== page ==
- In the second intervention, the participants were prodded with specially designed false needles that telescoped in on themselves upon contact with the skin, in the same way a stage dagger does. However, the patients were told that the needles would penetrate the skin, and that the treatment would hold therapeutic value.
- The third intervention involved the insertion of real acupuncture needles into traditional acupuncture points.
The results of the PET scan showed significant differences in brain activity during each separate intervention.
- During the first intervention when the participants knew they were not having needles inserted in them, the area of the brain associated with the sensation of touch became active.
- During the second intervention when the participants thought they were having needles inserted in them, the area associated with pain relief became active.
- During the third intervention when the participants were having needles inserted in them, the area associated with pain relief became active, but interestingly, so did another part. This region of the brain is known as the insular, thought to be involved in the judgment of pain.
These results do suggest that medical acupuncture can affect the body beyond the placebo effect. However, many experts still demand further research and you are encouraged to discuss acupuncture with your GP before deciding on it as a course of treatment.
Acupuncture within physiotherapy
More and more physiotherapists are integrating medical acupuncture into their approach to help manage pain and inflammation. Physiotherapists work on the premise that acupuncture can help to relieve pain by stimulating the brain and nervous system to produce pain-relieving chemicals.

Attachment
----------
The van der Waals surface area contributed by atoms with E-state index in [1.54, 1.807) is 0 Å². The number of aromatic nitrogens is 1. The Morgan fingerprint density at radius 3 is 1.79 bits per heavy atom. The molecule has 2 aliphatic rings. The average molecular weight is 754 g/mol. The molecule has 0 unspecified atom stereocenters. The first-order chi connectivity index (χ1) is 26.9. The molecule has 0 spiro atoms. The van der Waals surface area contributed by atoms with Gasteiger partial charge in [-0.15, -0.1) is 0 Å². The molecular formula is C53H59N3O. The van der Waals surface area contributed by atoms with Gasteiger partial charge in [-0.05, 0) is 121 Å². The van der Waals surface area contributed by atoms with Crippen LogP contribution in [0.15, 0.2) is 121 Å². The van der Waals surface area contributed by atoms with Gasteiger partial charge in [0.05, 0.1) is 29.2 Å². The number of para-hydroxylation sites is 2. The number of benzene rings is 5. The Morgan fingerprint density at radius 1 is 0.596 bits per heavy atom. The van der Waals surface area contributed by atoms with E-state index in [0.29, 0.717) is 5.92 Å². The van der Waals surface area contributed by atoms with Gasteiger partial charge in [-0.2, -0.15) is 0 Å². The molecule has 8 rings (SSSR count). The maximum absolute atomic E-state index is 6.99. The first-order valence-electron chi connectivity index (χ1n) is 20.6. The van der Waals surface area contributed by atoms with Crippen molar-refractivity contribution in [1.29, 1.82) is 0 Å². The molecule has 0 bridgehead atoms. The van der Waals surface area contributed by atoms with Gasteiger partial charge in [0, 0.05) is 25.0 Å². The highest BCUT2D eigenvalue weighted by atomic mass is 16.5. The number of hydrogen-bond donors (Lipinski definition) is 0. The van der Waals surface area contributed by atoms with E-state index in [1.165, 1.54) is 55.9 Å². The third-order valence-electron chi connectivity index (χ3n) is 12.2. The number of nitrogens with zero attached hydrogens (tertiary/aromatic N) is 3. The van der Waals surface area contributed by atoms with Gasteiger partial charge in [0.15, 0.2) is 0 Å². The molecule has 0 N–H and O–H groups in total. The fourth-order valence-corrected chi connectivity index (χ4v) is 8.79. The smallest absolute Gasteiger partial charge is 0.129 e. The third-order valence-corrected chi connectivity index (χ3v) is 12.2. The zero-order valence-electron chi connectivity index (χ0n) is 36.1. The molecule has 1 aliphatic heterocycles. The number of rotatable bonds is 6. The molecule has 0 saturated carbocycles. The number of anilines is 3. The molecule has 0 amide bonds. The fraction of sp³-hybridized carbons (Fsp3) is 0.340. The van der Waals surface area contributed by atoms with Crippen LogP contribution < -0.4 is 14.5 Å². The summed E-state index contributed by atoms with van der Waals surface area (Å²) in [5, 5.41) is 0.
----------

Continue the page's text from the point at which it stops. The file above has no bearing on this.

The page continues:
The chemicals released during acupuncture (including endorphins) are thought to help promote the body's natural healing process, which can be essential in the treatment of painful musculoskeletal problems.
Acupuncture for palliative care
Medical acupuncture is increasingly being used in tandem with conventional medicine as part of a palliative care plan. Although the techniques will be more gentle and soft, the benefits can be numerous for palliative care patients - helping to manage the symptoms and side effects of medical treatments and relieve stress.
What qualifications and experience should therapists have?
Currently there are no laws in place in the UK regarding the level of training required to become a medical acupuncture practitioner. However, those seeking the therapy often find it reassuring to know their practitioner is trained to a high standard and is working to certain levels of good practice.
There are many professional associations in existence which have taken on a self-regulatory role for medical acupuncture, requiring members to meet certain eligibility requirements and abide by a code of ethics and complaints procedure.
Whilst the eligibility requirements will differ for each professional organisation, generally potential members will need to provide evidence of the appropriate acupuncture training as well as proof that they are a medical professional such as a doctor, nurse of physiotherapist etc.
1National Institue for Health and Clinical Excellence (2009) Low back pain, Early management of persistent non-specific low back pain
2BBC News (2005) Acupuncture 'more than a placebo'